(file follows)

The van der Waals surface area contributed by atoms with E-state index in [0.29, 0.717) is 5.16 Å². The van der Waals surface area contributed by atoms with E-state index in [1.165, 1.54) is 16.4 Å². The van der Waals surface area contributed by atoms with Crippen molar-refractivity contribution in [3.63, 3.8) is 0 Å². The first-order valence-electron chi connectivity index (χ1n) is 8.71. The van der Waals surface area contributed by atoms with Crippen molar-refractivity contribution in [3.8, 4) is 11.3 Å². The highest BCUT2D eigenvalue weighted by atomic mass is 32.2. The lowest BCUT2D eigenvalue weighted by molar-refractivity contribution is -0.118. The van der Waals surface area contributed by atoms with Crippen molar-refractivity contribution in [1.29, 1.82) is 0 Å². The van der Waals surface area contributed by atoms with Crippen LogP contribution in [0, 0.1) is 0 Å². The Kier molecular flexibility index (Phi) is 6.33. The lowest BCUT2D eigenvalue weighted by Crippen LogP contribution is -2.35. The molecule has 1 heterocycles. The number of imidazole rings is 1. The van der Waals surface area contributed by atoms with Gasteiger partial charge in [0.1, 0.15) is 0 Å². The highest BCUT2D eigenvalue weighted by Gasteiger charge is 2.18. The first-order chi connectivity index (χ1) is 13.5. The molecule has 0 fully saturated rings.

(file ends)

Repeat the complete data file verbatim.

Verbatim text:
The van der Waals surface area contributed by atoms with E-state index in [0.29, 0.717) is 5.16 Å². The van der Waals surface area contributed by atoms with E-state index in [1.165, 1.54) is 16.4 Å². The van der Waals surface area contributed by atoms with Crippen molar-refractivity contribution in [3.63, 3.8) is 0 Å². The first-order valence-electron chi connectivity index (χ1n) is 8.71. The van der Waals surface area contributed by atoms with Crippen molar-refractivity contribution in [3.8, 4) is 11.3 Å². The highest BCUT2D eigenvalue weighted by atomic mass is 32.2. The lowest BCUT2D eigenvalue weighted by molar-refractivity contribution is -0.118. The van der Waals surface area contributed by atoms with Crippen molar-refractivity contribution in [1.29, 1.82) is 0 Å². The van der Waals surface area contributed by atoms with Crippen LogP contribution in [0, 0.1) is 0 Å². The Kier molecular flexibility index (Phi) is 6.33. The lowest BCUT2D eigenvalue weighted by Crippen LogP contribution is -2.35. The molecule has 1 heterocycles. The number of imidazole rings is 1. The van der Waals surface area contributed by atoms with Gasteiger partial charge in [0.1, 0.15) is 0 Å². The highest BCUT2D eigenvalue weighted by Gasteiger charge is 2.18. The first-order chi connectivity index (χ1) is 13.5. The molecule has 0 fully saturated rings.